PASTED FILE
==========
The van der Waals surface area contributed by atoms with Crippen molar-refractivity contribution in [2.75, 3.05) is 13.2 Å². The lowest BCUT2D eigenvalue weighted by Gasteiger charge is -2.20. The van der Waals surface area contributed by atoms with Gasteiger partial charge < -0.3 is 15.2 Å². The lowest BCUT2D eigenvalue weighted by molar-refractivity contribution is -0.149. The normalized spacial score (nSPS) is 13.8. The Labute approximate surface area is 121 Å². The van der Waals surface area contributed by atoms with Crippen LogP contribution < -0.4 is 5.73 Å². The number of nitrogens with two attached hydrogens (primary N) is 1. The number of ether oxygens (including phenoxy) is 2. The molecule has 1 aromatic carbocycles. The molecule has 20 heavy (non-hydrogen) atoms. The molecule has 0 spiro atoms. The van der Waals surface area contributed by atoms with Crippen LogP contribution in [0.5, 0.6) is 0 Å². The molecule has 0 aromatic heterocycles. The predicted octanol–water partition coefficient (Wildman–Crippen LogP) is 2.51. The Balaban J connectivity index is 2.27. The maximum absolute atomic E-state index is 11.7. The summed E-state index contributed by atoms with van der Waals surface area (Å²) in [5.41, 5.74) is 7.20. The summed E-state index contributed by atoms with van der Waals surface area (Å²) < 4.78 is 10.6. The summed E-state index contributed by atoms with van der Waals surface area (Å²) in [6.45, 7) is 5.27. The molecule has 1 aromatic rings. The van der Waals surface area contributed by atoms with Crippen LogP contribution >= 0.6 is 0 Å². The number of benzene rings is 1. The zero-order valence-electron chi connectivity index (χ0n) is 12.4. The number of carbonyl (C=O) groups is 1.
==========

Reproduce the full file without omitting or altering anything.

The van der Waals surface area contributed by atoms with Crippen molar-refractivity contribution in [2.75, 3.05) is 13.2 Å². The lowest BCUT2D eigenvalue weighted by Gasteiger charge is -2.20. The van der Waals surface area contributed by atoms with Gasteiger partial charge < -0.3 is 15.2 Å². The lowest BCUT2D eigenvalue weighted by molar-refractivity contribution is -0.149. The normalized spacial score (nSPS) is 13.8. The Labute approximate surface area is 121 Å². The van der Waals surface area contributed by atoms with Crippen LogP contribution < -0.4 is 5.73 Å². The number of nitrogens with two attached hydrogens (primary N) is 1. The number of ether oxygens (including phenoxy) is 2. The molecule has 1 aromatic carbocycles. The molecule has 20 heavy (non-hydrogen) atoms. The molecule has 0 spiro atoms. The van der Waals surface area contributed by atoms with Crippen LogP contribution in [0.5, 0.6) is 0 Å². The molecule has 0 aromatic heterocycles. The predicted octanol–water partition coefficient (Wildman–Crippen LogP) is 2.51. The Balaban J connectivity index is 2.27. The maximum absolute atomic E-state index is 11.7. The summed E-state index contributed by atoms with van der Waals surface area (Å²) in [5.41, 5.74) is 7.20. The summed E-state index contributed by atoms with van der Waals surface area (Å²) < 4.78 is 10.6. The summed E-state index contributed by atoms with van der Waals surface area (Å²) in [6.45, 7) is 5.27. The molecule has 1 aromatic rings. The van der Waals surface area contributed by atoms with Crippen LogP contribution >= 0.6 is 0 Å². The number of benzene rings is 1. The zero-order valence-electron chi connectivity index (χ0n) is 12.4. The number of carbonyl (C=O) groups is 1.